Homeowners will need to decide, over the next year or two, which if any ash trees they wish to treat. The expense of recurrent treatments, and the ongoing benefits of the tree, need to be weighed against the cost of removal. This definitive article recommends treatment of trees if EAB has been found within 10-15 miles, which is now the case for Princeton. Treatment is most effective in the spring, between mid-May and mid-June, just after the tree leafs out. The article confirms the superior performance of emamectin benzoate, the active ingredient in Arbor Mectin and TreeAge. This insecticide may be more expensive than others like imidichloprid, but lasts longer and has a higher success rate. For more on my research on this issue, scroll down at this link to "How to save specimen ash trees".

Natural Predators of EAB

Woodpeckers are said to eat 80% of the EAB, but that's not enough to stop it. There are native parasitic wasps that also prey on EAB, but not in sufficient numbers. Some parasitic wasps species from the EAB's native range in Asia are being introduced (hopefully with a great deal of prior testing to show they won't prey on our native insect species), but I doubt they will influence the arc of Princeton's infestation over the next decade.

An article in the NY Times discusses techniques to stimulate the defense systems of ash trees so that the tree itself will manufacture sufficient chemical defenses to ward off EAB, but again, any practical use is highly speculative.

What's a Dead Ash Good For?

Strangely, there seems to have been no planning at any governmental level to at least put the coming surge in dead wood to use. Talk of sustainability and the opposition to fracking and natural gas pipelines are weakened if we ignore local sources of renewable energy. Lacking wind, we need to turn to sunlight. Solar panels, now essentially free to install, are an obvious option, but for some reason wood is being ignored. Europe has clean incinerators that generate energy from wood chips. Ann Arbor trucked its ash trees to an energy-generating facility in Flint. Unlike the carbon from fossil fuels, carbon from trees comes from the atmosphere, not from underground, so there is no net increase in above-ground carbon when wood is burned. Composting requires considerable fossil fuel for turning and transporting the compost, and decomposition releases as much carbon as burning.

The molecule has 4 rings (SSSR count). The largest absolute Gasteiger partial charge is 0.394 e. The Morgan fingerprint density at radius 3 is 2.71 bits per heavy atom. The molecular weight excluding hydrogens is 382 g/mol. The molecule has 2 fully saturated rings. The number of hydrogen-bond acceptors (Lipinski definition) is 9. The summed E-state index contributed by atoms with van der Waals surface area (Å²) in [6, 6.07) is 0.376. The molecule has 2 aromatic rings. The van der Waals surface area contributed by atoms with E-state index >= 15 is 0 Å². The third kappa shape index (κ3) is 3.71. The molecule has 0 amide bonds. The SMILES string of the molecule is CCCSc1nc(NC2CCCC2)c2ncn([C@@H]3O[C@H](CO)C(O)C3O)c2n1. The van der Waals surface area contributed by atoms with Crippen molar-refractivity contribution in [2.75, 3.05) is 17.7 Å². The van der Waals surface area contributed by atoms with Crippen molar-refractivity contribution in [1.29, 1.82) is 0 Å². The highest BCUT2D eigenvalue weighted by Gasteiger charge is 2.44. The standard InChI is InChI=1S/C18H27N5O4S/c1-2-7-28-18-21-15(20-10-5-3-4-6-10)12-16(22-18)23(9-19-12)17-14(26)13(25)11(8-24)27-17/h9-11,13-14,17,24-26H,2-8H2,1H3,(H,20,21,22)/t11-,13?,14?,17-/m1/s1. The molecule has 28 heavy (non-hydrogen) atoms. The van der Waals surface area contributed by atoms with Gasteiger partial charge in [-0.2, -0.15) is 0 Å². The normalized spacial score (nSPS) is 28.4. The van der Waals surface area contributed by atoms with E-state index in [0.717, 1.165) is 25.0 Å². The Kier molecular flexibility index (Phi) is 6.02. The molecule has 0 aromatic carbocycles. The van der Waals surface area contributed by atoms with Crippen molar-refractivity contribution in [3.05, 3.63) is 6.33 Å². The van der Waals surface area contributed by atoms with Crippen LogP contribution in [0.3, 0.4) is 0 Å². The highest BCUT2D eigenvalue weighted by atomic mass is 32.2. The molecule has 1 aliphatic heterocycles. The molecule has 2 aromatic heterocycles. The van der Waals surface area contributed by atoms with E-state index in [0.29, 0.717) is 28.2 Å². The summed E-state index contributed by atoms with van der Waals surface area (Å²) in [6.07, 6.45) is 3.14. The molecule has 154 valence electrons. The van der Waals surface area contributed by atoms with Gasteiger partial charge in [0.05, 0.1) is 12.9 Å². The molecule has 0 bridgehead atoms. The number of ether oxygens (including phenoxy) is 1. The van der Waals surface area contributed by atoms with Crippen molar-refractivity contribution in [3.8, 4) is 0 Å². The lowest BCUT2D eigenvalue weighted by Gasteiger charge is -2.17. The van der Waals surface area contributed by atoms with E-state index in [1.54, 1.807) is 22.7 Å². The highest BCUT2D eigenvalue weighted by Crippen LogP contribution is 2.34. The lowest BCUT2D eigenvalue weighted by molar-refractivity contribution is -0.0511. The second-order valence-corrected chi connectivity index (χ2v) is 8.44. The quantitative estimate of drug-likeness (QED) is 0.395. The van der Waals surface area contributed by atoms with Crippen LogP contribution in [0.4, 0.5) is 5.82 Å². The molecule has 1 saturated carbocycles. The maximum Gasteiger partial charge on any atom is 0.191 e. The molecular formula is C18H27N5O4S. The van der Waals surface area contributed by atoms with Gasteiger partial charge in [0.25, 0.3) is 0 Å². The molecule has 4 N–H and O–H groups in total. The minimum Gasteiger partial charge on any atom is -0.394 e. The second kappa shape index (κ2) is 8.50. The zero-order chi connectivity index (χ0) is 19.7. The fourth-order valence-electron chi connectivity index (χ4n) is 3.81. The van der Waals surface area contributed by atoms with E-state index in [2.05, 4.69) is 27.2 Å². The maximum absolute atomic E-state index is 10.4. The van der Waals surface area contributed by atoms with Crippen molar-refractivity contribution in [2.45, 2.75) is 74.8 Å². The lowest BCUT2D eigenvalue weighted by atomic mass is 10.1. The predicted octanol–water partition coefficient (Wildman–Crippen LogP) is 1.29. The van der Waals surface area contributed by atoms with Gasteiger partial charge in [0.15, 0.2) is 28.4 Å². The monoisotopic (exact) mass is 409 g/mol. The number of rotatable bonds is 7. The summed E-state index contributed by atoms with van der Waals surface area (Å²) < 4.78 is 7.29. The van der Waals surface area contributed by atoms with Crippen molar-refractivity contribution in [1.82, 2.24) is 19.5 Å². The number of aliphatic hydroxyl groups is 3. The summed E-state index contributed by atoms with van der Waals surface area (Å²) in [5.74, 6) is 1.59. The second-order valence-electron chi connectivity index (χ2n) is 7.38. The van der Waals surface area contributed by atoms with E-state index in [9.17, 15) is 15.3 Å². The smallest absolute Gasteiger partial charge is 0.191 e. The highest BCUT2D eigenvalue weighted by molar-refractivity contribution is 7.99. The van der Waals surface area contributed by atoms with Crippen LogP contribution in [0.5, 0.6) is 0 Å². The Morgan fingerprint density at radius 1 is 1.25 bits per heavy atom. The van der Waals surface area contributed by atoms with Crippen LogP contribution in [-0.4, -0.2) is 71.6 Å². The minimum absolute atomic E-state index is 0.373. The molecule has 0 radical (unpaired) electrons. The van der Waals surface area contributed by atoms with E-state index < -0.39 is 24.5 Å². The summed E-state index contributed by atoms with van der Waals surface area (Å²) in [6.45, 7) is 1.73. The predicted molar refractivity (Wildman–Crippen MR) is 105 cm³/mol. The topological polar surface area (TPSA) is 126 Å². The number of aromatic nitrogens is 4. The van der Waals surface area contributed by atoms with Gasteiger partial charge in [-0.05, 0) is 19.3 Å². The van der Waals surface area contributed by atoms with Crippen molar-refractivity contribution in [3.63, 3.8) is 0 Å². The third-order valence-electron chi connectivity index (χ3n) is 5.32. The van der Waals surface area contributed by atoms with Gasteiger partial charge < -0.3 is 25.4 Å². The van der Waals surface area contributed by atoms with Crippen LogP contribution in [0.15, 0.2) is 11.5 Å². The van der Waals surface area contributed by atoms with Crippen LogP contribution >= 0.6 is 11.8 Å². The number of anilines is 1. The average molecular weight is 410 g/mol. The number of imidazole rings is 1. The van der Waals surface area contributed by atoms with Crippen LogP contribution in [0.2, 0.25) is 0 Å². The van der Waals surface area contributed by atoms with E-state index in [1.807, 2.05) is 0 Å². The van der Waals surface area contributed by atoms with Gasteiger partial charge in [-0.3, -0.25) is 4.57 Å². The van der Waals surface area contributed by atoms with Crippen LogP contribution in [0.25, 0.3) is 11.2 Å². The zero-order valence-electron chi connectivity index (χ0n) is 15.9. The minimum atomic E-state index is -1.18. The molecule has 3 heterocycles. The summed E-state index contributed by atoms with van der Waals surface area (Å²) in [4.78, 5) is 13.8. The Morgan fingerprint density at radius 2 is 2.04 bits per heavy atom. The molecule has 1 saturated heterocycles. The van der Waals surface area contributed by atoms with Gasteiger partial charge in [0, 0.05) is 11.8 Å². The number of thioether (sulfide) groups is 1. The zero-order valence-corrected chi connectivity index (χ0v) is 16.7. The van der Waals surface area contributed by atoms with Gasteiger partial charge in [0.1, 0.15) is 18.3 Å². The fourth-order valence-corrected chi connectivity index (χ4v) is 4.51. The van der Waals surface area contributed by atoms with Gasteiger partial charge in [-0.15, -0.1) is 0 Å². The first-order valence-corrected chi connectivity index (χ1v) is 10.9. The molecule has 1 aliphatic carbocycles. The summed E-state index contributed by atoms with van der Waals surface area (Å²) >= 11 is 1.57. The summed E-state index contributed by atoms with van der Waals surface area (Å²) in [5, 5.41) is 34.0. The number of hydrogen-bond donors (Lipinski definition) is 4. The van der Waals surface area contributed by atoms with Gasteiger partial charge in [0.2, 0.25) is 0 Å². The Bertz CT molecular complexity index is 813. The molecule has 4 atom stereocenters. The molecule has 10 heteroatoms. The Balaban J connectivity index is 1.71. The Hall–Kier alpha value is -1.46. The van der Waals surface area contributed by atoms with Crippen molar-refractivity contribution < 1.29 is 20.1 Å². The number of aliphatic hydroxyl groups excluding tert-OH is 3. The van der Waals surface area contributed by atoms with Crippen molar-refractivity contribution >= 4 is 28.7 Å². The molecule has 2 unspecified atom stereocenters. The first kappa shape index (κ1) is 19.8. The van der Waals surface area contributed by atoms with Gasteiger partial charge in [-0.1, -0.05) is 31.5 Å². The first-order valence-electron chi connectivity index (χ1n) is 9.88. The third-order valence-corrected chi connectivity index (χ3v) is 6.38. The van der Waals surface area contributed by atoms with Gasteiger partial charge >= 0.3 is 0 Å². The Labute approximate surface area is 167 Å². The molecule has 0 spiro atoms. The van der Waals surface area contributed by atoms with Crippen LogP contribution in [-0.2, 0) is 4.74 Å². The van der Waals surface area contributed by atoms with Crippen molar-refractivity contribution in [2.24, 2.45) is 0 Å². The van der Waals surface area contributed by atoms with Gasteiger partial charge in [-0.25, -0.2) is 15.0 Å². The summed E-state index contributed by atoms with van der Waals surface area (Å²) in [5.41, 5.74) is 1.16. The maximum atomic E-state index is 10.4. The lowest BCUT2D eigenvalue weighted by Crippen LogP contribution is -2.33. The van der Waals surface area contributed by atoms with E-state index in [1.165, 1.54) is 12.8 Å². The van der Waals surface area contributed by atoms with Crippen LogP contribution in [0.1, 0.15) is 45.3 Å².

In addition, the EAB invasion is coming just as Princeton's collection of loose yardwaste is being expanded. There is no effective incentive yet in place for homeowners to trim their dependence on this costly program, and the addition of 1000s of ash trees to this already over-burdened collection service could overwhelm the capacities of the public works department and local composting sites.

Possibly relevant, the state compiled this list of "Forest Industry Professionals Accepting Ash Trees".

Previous Posts

The Emerald Ash Borer's arrival in Princeton had been long anticipated. Some fifteen posts on this blog mention it, dating back to April, 2010, when I wrote,
"In Princeton, we will over the next decade likely witness a dieoff approaching the scale of the chestnut and elm dieoffs of the 20th century, as the emerald ash borer, which hitch-hiked to Michigan from Asia in wooden packing crates, continues its spread eastward. There will, in other words, be a lot of gaps in the canopy for the chestnut to claim, if its return is successful." 
That last part, about a resurgent American chestnut filling the gaps as we lose our ashes to the Emerald Ash Borer (EAB), as the previous post about chestnuts shows, was a nice concept but overly optimistic. Here's a particularly extensive post on EAB, in which I included notes from a phone call with the division chief of Forest Pest Management in Pennsylvania, where they've been dealing with EAB for years.